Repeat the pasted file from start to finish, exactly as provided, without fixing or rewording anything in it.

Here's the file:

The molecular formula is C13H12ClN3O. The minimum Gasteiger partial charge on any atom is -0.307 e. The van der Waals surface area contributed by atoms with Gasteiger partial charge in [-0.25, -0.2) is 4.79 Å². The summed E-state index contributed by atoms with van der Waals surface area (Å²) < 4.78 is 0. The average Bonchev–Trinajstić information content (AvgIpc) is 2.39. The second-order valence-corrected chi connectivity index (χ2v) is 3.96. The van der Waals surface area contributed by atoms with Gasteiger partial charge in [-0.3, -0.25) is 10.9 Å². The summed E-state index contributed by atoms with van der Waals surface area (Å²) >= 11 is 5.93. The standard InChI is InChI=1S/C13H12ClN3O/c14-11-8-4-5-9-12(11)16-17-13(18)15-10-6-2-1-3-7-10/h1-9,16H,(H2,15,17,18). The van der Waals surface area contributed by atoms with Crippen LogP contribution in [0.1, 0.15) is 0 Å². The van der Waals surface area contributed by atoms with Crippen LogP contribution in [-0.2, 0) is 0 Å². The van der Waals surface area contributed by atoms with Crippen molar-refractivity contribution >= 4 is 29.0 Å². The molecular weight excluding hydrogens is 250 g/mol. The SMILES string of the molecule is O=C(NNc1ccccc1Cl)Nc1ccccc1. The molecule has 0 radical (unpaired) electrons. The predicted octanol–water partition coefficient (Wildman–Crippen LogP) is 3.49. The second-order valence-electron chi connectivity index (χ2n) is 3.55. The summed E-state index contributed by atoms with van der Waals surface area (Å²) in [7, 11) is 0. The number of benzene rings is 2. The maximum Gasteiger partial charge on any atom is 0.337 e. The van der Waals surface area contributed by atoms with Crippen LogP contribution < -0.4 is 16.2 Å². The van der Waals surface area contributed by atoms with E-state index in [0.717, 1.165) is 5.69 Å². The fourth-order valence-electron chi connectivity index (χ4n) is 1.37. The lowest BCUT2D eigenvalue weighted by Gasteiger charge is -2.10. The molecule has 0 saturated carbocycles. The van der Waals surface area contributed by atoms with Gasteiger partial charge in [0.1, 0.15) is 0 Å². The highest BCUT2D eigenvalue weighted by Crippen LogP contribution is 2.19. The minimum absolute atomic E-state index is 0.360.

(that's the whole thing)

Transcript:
The molecular formula is C13H12ClN3O. The minimum Gasteiger partial charge on any atom is -0.307 e. The van der Waals surface area contributed by atoms with Gasteiger partial charge in [-0.25, -0.2) is 4.79 Å². The summed E-state index contributed by atoms with van der Waals surface area (Å²) < 4.78 is 0. The average Bonchev–Trinajstić information content (AvgIpc) is 2.39. The second-order valence-corrected chi connectivity index (χ2v) is 3.96. The van der Waals surface area contributed by atoms with Gasteiger partial charge in [-0.3, -0.25) is 10.9 Å². The summed E-state index contributed by atoms with van der Waals surface area (Å²) >= 11 is 5.93. The standard InChI is InChI=1S/C13H12ClN3O/c14-11-8-4-5-9-12(11)16-17-13(18)15-10-6-2-1-3-7-10/h1-9,16H,(H2,15,17,18). The van der Waals surface area contributed by atoms with Crippen LogP contribution in [0.1, 0.15) is 0 Å². The van der Waals surface area contributed by atoms with Crippen LogP contribution in [-0.2, 0) is 0 Å². The van der Waals surface area contributed by atoms with Crippen molar-refractivity contribution >= 4 is 29.0 Å². The molecular weight excluding hydrogens is 250 g/mol. The SMILES string of the molecule is O=C(NNc1ccccc1Cl)Nc1ccccc1. The molecule has 0 radical (unpaired) electrons. The predicted octanol–water partition coefficient (Wildman–Crippen LogP) is 3.49. The second-order valence-electron chi connectivity index (χ2n) is 3.55. The summed E-state index contributed by atoms with van der Waals surface area (Å²) in [7, 11) is 0. The number of benzene rings is 2. The maximum Gasteiger partial charge on any atom is 0.337 e. The van der Waals surface area contributed by atoms with Crippen LogP contribution < -0.4 is 16.2 Å². The van der Waals surface area contributed by atoms with E-state index in [0.717, 1.165) is 5.69 Å². The fourth-order valence-electron chi connectivity index (χ4n) is 1.37. The lowest BCUT2D eigenvalue weighted by Gasteiger charge is -2.10. The molecule has 0 saturated carbocycles. The van der Waals surface area contributed by atoms with Gasteiger partial charge in [0.1, 0.15) is 0 Å². The highest BCUT2D eigenvalue weighted by Crippen LogP contribution is 2.19. The minimum absolute atomic E-state index is 0.360.